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Based on the individual income tax differentials between the Chinese mainland and
Hong Kong, overseas high-end talent and professionals in short supply that work in the Greater Bay Area will g
et subsidies from Guangdong province and Shenzhen municipality to offset the differentials, according to the MOF.
The subsidies will be exempt from paying individual income tax.
The policy, effective from January 2019 to the end of 2023, applies to nine cities in Guangdo
ng — Guangzhou, Shenzhen, Zhuhai, Foshan, Huizhou, Dongguan, Zhongshan, Jiangmen and Zhaoqing, the ministry said.
It said the move aimed to encourage the development of the Guangdong-Hong Kong-Macao Greater Bay Area.
Consisting of the Hong Kong and Macao special administrative regions and the nine cities in
Guangdong, the area covers 56,000 square km. It had a combined population of about 70 million at the end of 2017.
More than 60 percent of children and teenagers in China do not get enough sleep, according to a report released by the Chinese Sleep Research Society on Sunday.
The survey showed 63 percent of children and teenagers in China sleep for less than eight ho
urs a day, the minimum sleeping time to ensure health for such a group, the report said.
The survey, conducted at the end of last year and January this year, covered nearly 70,000 ch
ildren and teenagers aged from 6 and 17 across China, including Hong Kong, Macao and Taiwan.
Heavy school work loads and popularization in the use of electronics products are th
e top two major causes for lack of sleep among children and teenagers in China, the report said, addi
ng that 8.4 percent of the group are still busy with homework after 11 pm from Monday to Thursday.
of the military, the support of the Bikers for Trump — I have the tough people, but they don’t play it tough — until
they go to a certain point, and then it would be very bad, very bad,” Trump told the conservative website.
Trump’s incessant appeals for his base are undeniably effective.
One Republican, Sen. Thom Tillis, of North Carolina, made an 11th
hour switch of his vote on the declaration of national emergency, falling into line behind the President.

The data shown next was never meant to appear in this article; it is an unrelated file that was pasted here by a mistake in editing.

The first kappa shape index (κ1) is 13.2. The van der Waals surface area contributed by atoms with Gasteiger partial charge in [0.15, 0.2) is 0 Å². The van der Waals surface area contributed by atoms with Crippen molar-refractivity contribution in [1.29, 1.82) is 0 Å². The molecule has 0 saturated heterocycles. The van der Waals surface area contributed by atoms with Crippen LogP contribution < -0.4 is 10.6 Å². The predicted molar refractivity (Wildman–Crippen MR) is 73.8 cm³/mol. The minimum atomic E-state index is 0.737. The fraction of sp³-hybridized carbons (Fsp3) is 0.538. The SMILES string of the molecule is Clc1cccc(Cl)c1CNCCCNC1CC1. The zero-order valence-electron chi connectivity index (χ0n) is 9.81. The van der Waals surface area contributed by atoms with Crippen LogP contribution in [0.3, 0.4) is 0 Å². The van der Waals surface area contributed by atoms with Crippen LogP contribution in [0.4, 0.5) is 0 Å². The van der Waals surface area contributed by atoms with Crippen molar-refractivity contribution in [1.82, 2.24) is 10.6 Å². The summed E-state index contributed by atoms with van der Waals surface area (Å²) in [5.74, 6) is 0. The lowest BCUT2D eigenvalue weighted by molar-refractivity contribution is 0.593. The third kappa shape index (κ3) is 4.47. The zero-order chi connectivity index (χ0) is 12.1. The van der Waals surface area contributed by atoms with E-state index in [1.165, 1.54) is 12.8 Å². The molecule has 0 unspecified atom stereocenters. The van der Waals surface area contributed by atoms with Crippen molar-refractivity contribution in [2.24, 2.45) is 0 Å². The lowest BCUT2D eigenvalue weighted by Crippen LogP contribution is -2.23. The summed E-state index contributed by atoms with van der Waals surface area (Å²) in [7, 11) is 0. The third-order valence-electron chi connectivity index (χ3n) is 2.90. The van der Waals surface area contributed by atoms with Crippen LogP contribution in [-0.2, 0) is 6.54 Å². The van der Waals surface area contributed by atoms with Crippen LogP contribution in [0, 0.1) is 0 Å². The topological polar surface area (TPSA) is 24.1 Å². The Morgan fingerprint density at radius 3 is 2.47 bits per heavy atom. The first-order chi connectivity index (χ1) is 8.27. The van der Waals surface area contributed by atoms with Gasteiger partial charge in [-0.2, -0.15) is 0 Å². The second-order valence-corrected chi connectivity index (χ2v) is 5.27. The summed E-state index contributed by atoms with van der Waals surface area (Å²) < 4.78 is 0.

A top GOP official in North Carolina told CNN’s Jim Acosta that
Tillis was under fierce pressure ahead of a potential primary challenge next year.
The official said, Tillis is “getting hit hard in the state.”
It wasn’t quite a George Clooney or Brad Pitt heist, but police say a brazen robbery attempt ended with gunfire and the suspect hospitalized in Las Vegas.
About 9:45 p.m. local time Friday, an armed man entered a packed Bell
agio Hotel and Casino and demanded money from a caged poker area, Las Vegas Met
ropolitan Police Capt. Nichole Splinter said.
He then fled and tried to steal a vehicle that ha
d just pulled into the valet lot, but he was immediately confronted by four police officers, Splinter said.
28-year-old man should now be on a watch list or face prejudice. It’s a nonsensical, prim
itive argument. Yet one that elites in powerful positions repeat, even though they should know better.
The trope that all Muslims are somehow predisposed to violence or terrorism is dangerous an
d wrong. Most Muslims — particularly immigrants — keep their heads down, want a quiet, pea
ceful life and want to stay out of trouble. I know this because I am Muslim and know our community. We are not out to c
ause trouble. We don’t come to “invade”; we come to make a better life for ourselves.
We run your convenience store, drive your cabs, feed you late-night food when you’ve had a drink or look after you when you’r
e ill. We serve our communities. Yet we have become the victims of harassment, hatred and now terrorism.
Attacks — verbal and physical — on Muslims are par for the course. But society doesn’t seem to care. Our lives and p
ain don’t seem to matter as much because we are seen as second-class citizens or “bad people.”
I wept Friday on “CNN Talk,” thinking about the sadness of it al
l. It has been a dark day. But if there is any light, it was the outpouring of grief from people of all
backgrounds around the world who sent in messages of solidarity and kindness. If we can take one lesson from the
horror of Christchurch, we have to stop this hate and see Muslims as human beings, just like anyone else.
At least 49 people were killed and 20 seriously injured in two mass shootings at mosques in the New Zealand city of Christchurch.
The victims: Forty-one people were killed at the al Noor mosque. Seven people died at the Linwood mosque, and one person died from their injuries in hospital.
The suspect: Police said a male in his late 20s has been charged with murder and will appear at the Christchurch court Saturday morning local time.
The manifesto: In a social media post just before the attack, an account that is believed to belong to one of the attackers posted a l
ink to an 87-page manifesto that was filled with anti-immigrant, anti-Muslim ideas and explanations for an attack. The manifesto was not signed.
National security advisor John Bolton expanded upon the White House’s statement on the
attack on New Zealand mosques, which he characterized as “what seems to be a terrorist attack” and a “hate crime.”
Bolton said the US is “very concerned” and is following the events “very closely.”
“We’re obviously greatly disturbed on what seems to be a terror attack, this hate crime in New Zealand. We’ve been in touch
with our embassy overnight, we’re still getting details, but the State Department and others are following up on it.”
Bolton continued, “We’re very concerned, we’re going to cooperate with New Zealand authori
ties to the extent we can if there’s any role we can play, but we’re obviously following the events there very closely.”